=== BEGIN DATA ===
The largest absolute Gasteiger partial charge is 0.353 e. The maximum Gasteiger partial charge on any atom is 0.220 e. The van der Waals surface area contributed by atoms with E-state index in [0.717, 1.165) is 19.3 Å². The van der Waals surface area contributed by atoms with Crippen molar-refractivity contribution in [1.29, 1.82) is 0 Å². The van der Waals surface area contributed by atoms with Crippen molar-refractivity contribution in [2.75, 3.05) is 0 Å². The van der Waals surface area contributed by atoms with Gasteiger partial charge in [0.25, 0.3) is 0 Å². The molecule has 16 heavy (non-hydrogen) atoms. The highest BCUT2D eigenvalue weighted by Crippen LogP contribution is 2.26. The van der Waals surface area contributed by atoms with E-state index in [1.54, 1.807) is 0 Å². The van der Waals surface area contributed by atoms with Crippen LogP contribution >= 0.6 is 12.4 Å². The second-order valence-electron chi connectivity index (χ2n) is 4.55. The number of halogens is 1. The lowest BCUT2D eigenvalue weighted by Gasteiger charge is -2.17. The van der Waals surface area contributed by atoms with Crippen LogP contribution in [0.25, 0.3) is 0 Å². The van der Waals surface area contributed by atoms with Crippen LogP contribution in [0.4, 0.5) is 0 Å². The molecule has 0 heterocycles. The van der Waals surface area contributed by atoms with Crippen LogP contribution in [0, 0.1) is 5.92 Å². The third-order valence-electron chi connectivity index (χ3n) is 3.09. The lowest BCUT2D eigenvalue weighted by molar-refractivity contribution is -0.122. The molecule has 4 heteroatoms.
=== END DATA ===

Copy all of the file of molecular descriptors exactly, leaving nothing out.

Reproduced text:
The largest absolute Gasteiger partial charge is 0.353 e. The maximum Gasteiger partial charge on any atom is 0.220 e. The van der Waals surface area contributed by atoms with E-state index in [0.717, 1.165) is 19.3 Å². The van der Waals surface area contributed by atoms with Crippen molar-refractivity contribution in [1.29, 1.82) is 0 Å². The van der Waals surface area contributed by atoms with Crippen molar-refractivity contribution in [2.75, 3.05) is 0 Å². The van der Waals surface area contributed by atoms with Gasteiger partial charge in [0.25, 0.3) is 0 Å². The molecule has 16 heavy (non-hydrogen) atoms. The highest BCUT2D eigenvalue weighted by Crippen LogP contribution is 2.26. The van der Waals surface area contributed by atoms with E-state index in [1.54, 1.807) is 0 Å². The van der Waals surface area contributed by atoms with Crippen LogP contribution >= 0.6 is 12.4 Å². The second-order valence-electron chi connectivity index (χ2n) is 4.55. The number of halogens is 1. The lowest BCUT2D eigenvalue weighted by Gasteiger charge is -2.17. The van der Waals surface area contributed by atoms with Crippen LogP contribution in [0.25, 0.3) is 0 Å². The van der Waals surface area contributed by atoms with Crippen LogP contribution in [0.4, 0.5) is 0 Å². The molecule has 0 heterocycles. The van der Waals surface area contributed by atoms with Crippen LogP contribution in [0, 0.1) is 5.92 Å². The third-order valence-electron chi connectivity index (χ3n) is 3.09. The lowest BCUT2D eigenvalue weighted by molar-refractivity contribution is -0.122. The molecule has 4 heteroatoms.